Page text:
We have previously shown25 that among participants in the Women’s Health Study who reported active migraine, over 83% fulfilled all but one of the first edition International Classification of Headache Disorders31 criteria (code 1.7, migrainous disorder) and around 47% fulfilled all criteria (code 1.1 migraine without aura). We also showed that in a subsample of women from the Women’s Health Study,32 according to second edition International Classification of Headache Disorders criteria,33 in the 88% with self reported active migraine the diagnosis was migraine without aura (72%) or probable migraine without aura (16%).
We asked participants who reported a stroke on a follow-up questionnaire for permission to review their medical records. An endpoints committee of physicians, including a board certified vascular neurologist, reviewed the medical records to confirm the diagnosis of stroke. Non-fatal stroke was confirmed if the participant had a new focal-neurological deficit of sudden or rapid onset attributable to a cerebrovascular event that persisted for more than 24 hours. Cases of fatal stroke were documented by evidence of a cerebrovascular cause of death obtained from all available sources, including death certificates and hospital records or information from next of kin. Clinical information and results from brain imaging were used to distinguish between major stroke subtypes, with excellent agreement between observers.34 Cases of haemorrhagic stroke were further subdivided into intracerebral haemorrhages and subarachnoid haemorrhages. We did not include in our analyses instances of ischaemic stroke with secondary haemorrhagic transformation into the affected area. The rate of positive imaging results for the diagnosis of haemorrhagic stroke in the Women’s Health Study was 97%.35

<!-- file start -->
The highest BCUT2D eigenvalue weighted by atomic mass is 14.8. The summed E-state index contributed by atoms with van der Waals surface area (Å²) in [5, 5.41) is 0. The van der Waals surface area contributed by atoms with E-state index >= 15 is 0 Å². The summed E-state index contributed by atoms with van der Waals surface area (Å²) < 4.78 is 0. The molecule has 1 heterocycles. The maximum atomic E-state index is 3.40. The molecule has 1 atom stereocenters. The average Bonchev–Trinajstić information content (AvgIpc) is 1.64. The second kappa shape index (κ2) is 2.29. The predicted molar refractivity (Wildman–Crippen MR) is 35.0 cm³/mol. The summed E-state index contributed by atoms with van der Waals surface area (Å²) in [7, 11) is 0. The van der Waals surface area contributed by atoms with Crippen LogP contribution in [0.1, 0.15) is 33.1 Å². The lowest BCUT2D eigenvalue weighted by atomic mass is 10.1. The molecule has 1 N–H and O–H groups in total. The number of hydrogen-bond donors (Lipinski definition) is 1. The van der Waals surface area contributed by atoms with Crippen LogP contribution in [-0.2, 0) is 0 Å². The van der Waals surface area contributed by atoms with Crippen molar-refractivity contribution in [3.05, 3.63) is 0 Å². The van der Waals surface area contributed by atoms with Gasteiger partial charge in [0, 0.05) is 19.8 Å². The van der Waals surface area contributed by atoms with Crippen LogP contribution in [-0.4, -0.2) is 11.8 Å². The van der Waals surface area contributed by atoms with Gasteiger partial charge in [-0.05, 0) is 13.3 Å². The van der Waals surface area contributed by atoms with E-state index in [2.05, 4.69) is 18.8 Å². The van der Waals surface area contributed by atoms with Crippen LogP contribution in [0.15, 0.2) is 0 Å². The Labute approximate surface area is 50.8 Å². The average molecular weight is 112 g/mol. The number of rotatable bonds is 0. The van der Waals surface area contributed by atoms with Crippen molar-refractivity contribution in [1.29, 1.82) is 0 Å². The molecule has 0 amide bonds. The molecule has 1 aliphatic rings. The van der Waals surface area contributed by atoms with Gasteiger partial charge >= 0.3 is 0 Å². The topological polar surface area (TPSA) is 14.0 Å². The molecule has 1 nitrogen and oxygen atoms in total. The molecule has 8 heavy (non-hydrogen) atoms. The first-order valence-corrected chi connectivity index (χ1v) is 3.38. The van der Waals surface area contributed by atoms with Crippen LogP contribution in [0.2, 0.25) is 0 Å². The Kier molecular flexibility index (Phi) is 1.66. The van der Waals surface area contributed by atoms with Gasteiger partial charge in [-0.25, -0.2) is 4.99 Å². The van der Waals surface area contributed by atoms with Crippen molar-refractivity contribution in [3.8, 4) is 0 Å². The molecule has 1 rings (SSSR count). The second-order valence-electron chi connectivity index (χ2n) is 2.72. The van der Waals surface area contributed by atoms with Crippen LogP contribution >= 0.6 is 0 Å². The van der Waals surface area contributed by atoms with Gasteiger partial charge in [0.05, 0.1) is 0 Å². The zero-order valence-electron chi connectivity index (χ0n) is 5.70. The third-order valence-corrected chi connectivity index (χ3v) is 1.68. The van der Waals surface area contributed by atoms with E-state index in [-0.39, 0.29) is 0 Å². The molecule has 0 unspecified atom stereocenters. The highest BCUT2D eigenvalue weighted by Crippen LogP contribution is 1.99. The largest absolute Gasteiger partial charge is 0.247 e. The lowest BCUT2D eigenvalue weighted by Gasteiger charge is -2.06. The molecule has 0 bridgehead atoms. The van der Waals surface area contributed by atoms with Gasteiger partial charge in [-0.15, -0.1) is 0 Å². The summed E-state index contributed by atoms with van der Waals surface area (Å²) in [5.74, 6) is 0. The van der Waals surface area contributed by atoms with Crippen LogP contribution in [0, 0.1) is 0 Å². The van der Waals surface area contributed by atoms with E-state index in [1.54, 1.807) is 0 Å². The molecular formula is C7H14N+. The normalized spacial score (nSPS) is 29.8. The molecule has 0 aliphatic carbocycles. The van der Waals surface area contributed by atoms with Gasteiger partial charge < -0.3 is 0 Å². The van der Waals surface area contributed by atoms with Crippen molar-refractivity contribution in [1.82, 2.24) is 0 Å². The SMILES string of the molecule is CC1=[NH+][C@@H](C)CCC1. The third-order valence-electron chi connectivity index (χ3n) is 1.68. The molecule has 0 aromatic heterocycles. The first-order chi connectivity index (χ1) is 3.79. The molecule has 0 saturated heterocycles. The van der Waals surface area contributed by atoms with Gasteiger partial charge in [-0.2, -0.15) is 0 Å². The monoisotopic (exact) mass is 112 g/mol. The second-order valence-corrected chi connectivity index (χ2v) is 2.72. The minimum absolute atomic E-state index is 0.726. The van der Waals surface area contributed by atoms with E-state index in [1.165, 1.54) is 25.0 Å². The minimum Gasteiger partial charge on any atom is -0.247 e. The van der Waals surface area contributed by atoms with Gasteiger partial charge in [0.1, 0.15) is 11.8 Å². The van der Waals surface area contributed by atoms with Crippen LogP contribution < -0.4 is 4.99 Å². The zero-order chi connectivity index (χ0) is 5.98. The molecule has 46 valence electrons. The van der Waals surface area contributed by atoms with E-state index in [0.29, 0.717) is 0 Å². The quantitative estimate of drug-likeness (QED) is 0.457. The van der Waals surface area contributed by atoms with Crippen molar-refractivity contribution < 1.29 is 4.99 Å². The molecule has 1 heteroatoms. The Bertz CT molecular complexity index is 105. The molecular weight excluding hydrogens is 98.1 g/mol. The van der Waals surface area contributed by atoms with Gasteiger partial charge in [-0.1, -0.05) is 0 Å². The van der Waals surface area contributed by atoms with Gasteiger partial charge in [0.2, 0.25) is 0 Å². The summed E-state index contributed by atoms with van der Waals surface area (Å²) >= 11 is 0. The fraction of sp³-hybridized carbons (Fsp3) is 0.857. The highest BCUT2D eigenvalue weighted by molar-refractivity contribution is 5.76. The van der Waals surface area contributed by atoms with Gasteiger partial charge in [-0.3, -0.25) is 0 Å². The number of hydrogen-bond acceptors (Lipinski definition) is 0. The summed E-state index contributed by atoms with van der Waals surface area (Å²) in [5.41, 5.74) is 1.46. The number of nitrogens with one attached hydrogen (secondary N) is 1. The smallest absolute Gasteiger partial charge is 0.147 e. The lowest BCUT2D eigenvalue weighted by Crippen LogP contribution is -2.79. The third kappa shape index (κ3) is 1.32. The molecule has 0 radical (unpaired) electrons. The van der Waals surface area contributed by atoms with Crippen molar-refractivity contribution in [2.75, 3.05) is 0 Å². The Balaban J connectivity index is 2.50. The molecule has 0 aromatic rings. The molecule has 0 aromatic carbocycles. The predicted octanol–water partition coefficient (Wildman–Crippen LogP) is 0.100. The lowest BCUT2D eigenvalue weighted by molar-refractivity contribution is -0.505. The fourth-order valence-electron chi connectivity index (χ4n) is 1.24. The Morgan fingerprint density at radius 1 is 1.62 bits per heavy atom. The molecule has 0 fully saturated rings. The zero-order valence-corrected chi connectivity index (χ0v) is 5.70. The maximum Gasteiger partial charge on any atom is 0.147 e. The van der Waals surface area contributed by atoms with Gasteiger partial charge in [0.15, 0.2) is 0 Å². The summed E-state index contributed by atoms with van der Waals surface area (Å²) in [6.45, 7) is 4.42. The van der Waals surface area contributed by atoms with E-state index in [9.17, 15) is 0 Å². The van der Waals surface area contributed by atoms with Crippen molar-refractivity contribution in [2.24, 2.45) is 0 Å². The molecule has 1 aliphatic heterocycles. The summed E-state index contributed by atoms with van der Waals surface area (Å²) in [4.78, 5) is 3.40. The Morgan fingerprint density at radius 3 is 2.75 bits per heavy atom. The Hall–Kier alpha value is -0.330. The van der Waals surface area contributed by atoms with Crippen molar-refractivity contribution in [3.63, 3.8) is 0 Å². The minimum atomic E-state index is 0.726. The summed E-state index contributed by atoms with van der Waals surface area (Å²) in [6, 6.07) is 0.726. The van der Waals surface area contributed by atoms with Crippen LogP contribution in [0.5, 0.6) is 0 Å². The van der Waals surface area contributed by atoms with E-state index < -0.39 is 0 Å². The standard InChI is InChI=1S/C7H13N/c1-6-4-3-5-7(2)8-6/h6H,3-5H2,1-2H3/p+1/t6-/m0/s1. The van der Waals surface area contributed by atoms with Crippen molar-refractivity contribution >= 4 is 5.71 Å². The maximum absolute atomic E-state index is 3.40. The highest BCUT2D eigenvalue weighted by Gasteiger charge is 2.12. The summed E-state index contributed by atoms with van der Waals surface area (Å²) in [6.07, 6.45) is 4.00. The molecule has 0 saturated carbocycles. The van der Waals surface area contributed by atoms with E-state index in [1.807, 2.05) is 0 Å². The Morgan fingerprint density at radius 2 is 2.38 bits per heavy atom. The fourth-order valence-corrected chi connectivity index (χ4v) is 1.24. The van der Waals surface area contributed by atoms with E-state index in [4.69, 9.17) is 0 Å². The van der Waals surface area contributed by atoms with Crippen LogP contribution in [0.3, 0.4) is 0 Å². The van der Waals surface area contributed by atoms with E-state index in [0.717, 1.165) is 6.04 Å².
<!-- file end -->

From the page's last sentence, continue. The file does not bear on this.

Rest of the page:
We compared baseline characteristics of participants according to migraine status. We used analyses of covariance to adjust continuous measures and direct standardisation to adjust categorical variables and incidence rates for haemorrhagic stroke for age.